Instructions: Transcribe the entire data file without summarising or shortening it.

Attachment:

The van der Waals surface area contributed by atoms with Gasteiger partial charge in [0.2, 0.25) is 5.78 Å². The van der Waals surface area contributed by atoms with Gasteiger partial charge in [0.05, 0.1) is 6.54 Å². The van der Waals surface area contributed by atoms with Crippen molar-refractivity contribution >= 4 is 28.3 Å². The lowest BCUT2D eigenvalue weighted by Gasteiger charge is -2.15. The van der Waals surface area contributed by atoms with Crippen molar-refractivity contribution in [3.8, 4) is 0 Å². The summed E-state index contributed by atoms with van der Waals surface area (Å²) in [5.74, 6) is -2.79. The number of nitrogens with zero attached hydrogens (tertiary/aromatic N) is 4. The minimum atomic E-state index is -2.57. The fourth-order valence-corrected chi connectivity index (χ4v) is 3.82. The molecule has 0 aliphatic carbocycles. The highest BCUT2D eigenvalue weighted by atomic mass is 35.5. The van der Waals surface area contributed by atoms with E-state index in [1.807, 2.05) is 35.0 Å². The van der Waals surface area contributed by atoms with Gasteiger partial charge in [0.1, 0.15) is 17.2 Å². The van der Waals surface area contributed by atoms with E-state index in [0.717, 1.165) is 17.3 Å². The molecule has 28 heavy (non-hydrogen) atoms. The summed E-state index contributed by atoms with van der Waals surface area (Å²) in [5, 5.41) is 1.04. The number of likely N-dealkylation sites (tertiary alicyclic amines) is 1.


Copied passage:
The van der Waals surface area contributed by atoms with Gasteiger partial charge in [0.2, 0.25) is 5.78 Å². The van der Waals surface area contributed by atoms with Gasteiger partial charge in [0.05, 0.1) is 6.54 Å². The van der Waals surface area contributed by atoms with Crippen molar-refractivity contribution >= 4 is 28.3 Å². The lowest BCUT2D eigenvalue weighted by Gasteiger charge is -2.15. The van der Waals surface area contributed by atoms with Crippen molar-refractivity contribution in [3.8, 4) is 0 Å². The summed E-state index contributed by atoms with van der Waals surface area (Å²) in [5.74, 6) is -2.79. The number of nitrogens with zero attached hydrogens (tertiary/aromatic N) is 4. The minimum atomic E-state index is -2.57. The fourth-order valence-corrected chi connectivity index (χ4v) is 3.82. The molecule has 0 aliphatic carbocycles. The highest BCUT2D eigenvalue weighted by atomic mass is 35.5. The van der Waals surface area contributed by atoms with E-state index in [1.807, 2.05) is 35.0 Å². The van der Waals surface area contributed by atoms with Gasteiger partial charge in [0.1, 0.15) is 17.2 Å². The van der Waals surface area contributed by atoms with E-state index in [0.717, 1.165) is 17.3 Å². The molecule has 28 heavy (non-hydrogen) atoms. The summed E-state index contributed by atoms with van der Waals surface area (Å²) in [5, 5.41) is 1.04. The number of likely N-dealkylation sites (tertiary alicyclic amines) is 1.